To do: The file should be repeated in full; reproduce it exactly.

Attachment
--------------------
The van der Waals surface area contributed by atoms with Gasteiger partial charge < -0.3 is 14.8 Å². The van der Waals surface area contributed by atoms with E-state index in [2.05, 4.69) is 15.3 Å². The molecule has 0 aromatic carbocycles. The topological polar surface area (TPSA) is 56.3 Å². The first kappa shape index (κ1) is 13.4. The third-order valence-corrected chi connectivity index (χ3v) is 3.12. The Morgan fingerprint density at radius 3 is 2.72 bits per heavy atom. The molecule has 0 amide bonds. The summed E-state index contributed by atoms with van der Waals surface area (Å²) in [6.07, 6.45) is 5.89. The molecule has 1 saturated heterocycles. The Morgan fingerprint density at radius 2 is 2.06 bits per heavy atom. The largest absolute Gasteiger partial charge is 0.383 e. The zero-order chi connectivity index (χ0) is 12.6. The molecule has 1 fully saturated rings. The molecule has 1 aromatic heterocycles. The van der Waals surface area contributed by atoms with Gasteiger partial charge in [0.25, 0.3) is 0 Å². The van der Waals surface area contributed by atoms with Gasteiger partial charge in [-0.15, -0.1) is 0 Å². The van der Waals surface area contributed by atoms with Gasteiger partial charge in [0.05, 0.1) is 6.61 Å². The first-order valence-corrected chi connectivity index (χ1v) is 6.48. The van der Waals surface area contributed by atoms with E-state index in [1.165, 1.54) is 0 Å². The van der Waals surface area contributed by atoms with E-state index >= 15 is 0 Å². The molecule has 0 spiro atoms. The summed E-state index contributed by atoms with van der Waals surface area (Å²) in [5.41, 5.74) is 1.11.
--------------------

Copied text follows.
The van der Waals surface area contributed by atoms with Gasteiger partial charge < -0.3 is 14.8 Å². The van der Waals surface area contributed by atoms with E-state index in [2.05, 4.69) is 15.3 Å². The molecule has 0 aromatic carbocycles. The topological polar surface area (TPSA) is 56.3 Å². The first kappa shape index (κ1) is 13.4. The third-order valence-corrected chi connectivity index (χ3v) is 3.12. The Morgan fingerprint density at radius 3 is 2.72 bits per heavy atom. The molecule has 0 amide bonds. The summed E-state index contributed by atoms with van der Waals surface area (Å²) in [6.07, 6.45) is 5.89. The molecule has 1 saturated heterocycles. The Morgan fingerprint density at radius 2 is 2.06 bits per heavy atom. The largest absolute Gasteiger partial charge is 0.383 e. The zero-order chi connectivity index (χ0) is 12.6. The molecule has 1 fully saturated rings. The molecule has 1 aromatic heterocycles. The van der Waals surface area contributed by atoms with Gasteiger partial charge in [0.25, 0.3) is 0 Å². The van der Waals surface area contributed by atoms with Gasteiger partial charge in [-0.15, -0.1) is 0 Å². The van der Waals surface area contributed by atoms with Gasteiger partial charge in [0.05, 0.1) is 6.61 Å². The first-order valence-corrected chi connectivity index (χ1v) is 6.48. The van der Waals surface area contributed by atoms with E-state index in [1.165, 1.54) is 0 Å². The van der Waals surface area contributed by atoms with E-state index >= 15 is 0 Å². The molecule has 0 spiro atoms. The summed E-state index contributed by atoms with van der Waals surface area (Å²) in [5.41, 5.74) is 1.11.